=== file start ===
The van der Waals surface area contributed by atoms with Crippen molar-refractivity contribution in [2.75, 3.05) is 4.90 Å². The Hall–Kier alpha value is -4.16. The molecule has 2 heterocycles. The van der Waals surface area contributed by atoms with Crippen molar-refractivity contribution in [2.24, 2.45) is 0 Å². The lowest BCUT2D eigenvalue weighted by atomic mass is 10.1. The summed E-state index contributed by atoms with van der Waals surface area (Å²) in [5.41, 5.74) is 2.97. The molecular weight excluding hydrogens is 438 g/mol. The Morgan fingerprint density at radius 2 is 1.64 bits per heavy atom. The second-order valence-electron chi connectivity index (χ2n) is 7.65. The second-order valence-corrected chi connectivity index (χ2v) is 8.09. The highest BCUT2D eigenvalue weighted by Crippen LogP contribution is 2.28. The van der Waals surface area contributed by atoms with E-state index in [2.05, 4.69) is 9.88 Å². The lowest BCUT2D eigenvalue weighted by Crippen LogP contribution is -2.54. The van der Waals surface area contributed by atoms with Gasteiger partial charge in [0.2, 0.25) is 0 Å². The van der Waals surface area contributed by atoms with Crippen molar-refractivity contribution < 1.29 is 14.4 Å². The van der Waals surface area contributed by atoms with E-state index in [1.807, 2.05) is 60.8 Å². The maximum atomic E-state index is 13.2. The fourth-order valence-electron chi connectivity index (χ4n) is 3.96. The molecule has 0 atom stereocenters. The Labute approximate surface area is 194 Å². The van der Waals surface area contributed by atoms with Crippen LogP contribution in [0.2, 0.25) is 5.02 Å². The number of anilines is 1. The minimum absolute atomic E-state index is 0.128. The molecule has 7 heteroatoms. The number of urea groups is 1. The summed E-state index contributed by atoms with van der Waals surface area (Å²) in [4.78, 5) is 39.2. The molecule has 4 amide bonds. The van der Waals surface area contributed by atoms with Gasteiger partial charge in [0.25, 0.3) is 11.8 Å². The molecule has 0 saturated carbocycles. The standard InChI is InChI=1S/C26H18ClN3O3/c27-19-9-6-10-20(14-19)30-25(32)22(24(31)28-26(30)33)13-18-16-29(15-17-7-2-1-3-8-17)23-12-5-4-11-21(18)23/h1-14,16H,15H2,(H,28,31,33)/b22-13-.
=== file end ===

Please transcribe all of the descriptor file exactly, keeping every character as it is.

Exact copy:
The van der Waals surface area contributed by atoms with Crippen molar-refractivity contribution in [2.75, 3.05) is 4.90 Å². The Hall–Kier alpha value is -4.16. The molecule has 2 heterocycles. The van der Waals surface area contributed by atoms with Crippen molar-refractivity contribution in [2.24, 2.45) is 0 Å². The lowest BCUT2D eigenvalue weighted by atomic mass is 10.1. The summed E-state index contributed by atoms with van der Waals surface area (Å²) in [5.41, 5.74) is 2.97. The molecular weight excluding hydrogens is 438 g/mol. The Morgan fingerprint density at radius 2 is 1.64 bits per heavy atom. The second-order valence-electron chi connectivity index (χ2n) is 7.65. The second-order valence-corrected chi connectivity index (χ2v) is 8.09. The highest BCUT2D eigenvalue weighted by Crippen LogP contribution is 2.28. The van der Waals surface area contributed by atoms with E-state index in [2.05, 4.69) is 9.88 Å². The lowest BCUT2D eigenvalue weighted by Crippen LogP contribution is -2.54. The van der Waals surface area contributed by atoms with Gasteiger partial charge in [0.2, 0.25) is 0 Å². The van der Waals surface area contributed by atoms with Crippen molar-refractivity contribution < 1.29 is 14.4 Å². The van der Waals surface area contributed by atoms with E-state index in [1.807, 2.05) is 60.8 Å². The maximum atomic E-state index is 13.2. The fourth-order valence-electron chi connectivity index (χ4n) is 3.96. The molecule has 0 atom stereocenters. The Labute approximate surface area is 194 Å². The van der Waals surface area contributed by atoms with Crippen LogP contribution in [0.2, 0.25) is 5.02 Å². The number of anilines is 1. The minimum absolute atomic E-state index is 0.128. The molecule has 7 heteroatoms. The number of urea groups is 1. The summed E-state index contributed by atoms with van der Waals surface area (Å²) in [4.78, 5) is 39.2. The molecule has 4 amide bonds. The van der Waals surface area contributed by atoms with Gasteiger partial charge in [0.25, 0.3) is 11.8 Å². The molecule has 0 saturated carbocycles. The standard InChI is InChI=1S/C26H18ClN3O3/c27-19-9-6-10-20(14-19)30-25(32)22(24(31)28-26(30)33)13-18-16-29(15-17-7-2-1-3-8-17)23-12-5-4-11-21(18)23/h1-14,16H,15H2,(H,28,31,33)/b22-13-.